Any time you paint cabinets or furniture a self-leveling paint is the way to go. I used Benjamin Moore’s Advance Paint in Semi-Gloss because of its self-leveling properties. Sherwin Williams ProClassic is also another great paint to use.
Selecting the right paint sheen or finish for your cabinets is critical too. Before you had to choose between latex and oil-based coatings. Oil based paint provides a lovely self-leveling but not an ideal product to work with. Waterborne alkyds are a class of paint that offers the best of both latex and oil based and hardens more like an enamel for a durable and beautiful finish.
Supplies to Paint Thermofoil Bathroom Cabinets
Gather all your supplies before you begin painting your bathroom vanity. If you are a DIYer you likely already have some of these supplies already on hand so it will make it easier to paint bathroom cabinet.
- Kilz Primer, Benjamin Moore Fresh Start Primer or Zinsser 1-2-3 Primer
- A small plastic paint tray
- A 4″ foam roller
- Painter’s tape for taping off walls and/or countertop next to the vanity
- Drop Cloth
- A high quality paint brush A high-quality paint brushes make all the difference in getting a smooth finish!
- A sanding block – used a grit block I already had on hand or an orbital sander works better and it’s faster too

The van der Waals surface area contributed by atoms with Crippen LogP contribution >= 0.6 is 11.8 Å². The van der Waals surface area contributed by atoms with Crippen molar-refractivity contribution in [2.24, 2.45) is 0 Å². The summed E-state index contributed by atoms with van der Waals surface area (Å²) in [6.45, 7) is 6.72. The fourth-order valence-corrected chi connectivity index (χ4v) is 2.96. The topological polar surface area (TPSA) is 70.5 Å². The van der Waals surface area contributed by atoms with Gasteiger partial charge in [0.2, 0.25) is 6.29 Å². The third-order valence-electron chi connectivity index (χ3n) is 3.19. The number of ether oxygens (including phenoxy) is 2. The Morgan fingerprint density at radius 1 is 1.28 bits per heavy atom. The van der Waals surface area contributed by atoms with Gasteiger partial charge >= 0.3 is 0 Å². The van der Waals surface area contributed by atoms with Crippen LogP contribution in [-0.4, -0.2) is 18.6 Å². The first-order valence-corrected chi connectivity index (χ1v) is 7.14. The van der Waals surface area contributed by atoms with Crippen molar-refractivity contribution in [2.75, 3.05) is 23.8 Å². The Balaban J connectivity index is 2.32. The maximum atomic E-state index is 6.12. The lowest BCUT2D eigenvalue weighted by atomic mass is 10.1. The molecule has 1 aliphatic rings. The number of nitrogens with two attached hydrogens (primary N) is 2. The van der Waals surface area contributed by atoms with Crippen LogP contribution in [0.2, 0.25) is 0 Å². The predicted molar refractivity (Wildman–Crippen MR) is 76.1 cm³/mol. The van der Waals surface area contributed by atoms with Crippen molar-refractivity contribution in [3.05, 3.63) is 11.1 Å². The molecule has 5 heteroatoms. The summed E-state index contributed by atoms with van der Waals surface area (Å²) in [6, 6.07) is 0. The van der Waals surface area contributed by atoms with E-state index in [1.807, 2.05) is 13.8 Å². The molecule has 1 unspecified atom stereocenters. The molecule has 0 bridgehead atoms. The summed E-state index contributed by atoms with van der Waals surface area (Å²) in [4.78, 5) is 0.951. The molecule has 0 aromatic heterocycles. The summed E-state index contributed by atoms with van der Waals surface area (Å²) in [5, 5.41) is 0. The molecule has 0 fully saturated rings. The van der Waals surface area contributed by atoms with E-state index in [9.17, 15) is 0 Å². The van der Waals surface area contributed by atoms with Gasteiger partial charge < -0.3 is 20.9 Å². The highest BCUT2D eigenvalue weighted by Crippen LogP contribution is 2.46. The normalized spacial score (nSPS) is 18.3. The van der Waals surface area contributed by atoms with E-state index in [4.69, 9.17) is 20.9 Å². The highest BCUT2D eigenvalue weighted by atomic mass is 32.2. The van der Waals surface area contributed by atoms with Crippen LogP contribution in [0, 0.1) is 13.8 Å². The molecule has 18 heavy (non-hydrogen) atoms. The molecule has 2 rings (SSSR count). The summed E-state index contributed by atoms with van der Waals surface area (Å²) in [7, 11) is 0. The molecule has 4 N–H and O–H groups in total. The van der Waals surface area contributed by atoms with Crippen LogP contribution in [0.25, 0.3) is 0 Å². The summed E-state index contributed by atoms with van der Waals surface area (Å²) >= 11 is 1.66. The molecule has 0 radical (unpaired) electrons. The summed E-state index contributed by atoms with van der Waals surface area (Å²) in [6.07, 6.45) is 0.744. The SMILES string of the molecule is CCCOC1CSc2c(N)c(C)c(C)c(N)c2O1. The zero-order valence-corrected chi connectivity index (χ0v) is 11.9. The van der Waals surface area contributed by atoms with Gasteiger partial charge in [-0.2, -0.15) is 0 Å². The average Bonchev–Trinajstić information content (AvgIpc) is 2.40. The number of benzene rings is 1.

Prep Before Paint Thermofoil Bathroom Cabinets
There is a little bit of prep work before you paint thermofoil bathroom cabinets, but it’s key to ensure you take the time to prep your space for best results. Remove all your doors and drawers from the cabinets and drawer hardware. Set these aside and set up a workstation with plastic drop cloths where you can set your drawers and doors as you paint them and as they dry.
Tape off the walls, floors and countertop to keep those areas free from paint.
Do I Need to Sand Before Painting Thermofoil Bathroom Cabinets?
The key is to ensure the surface will be able to hold the paint so it’s best to sand before you paint thermofoil bathroom cabinets. If the surface is too slick the paint will not adhere. You will need to lightly sand all of the cabinet doors (front and back), drawer fronts and the frame with either a fine grit sanding block or an orbital sander, which will make the job go a lot quicker.
Focus on creating texture on the cabinets, not on removing the finish. Careful not to sand so much that you sand through the laminate coating; you are just trying to rough up the surface so the paint can adhere better.
If you have portions of the termofoil coating that has peeled you will need to pay special attention to this area and sand around it accordingly to smooth it without peeling more of the coating off. Our cabinets did not have peeling, but peeling is not uncommon so watch for this and be prepared to prep accordingly.
Clean After Sanding the Cabinets
Once everything was sanded I dusted everything down to remove loose dust. I then washed the cabinets and all the drawers with a bucket of warm soapy water. (Dawn dish soap) You want the paint to secure properly so sanding and proper cleaning removes dust and any other residues that might still be on them.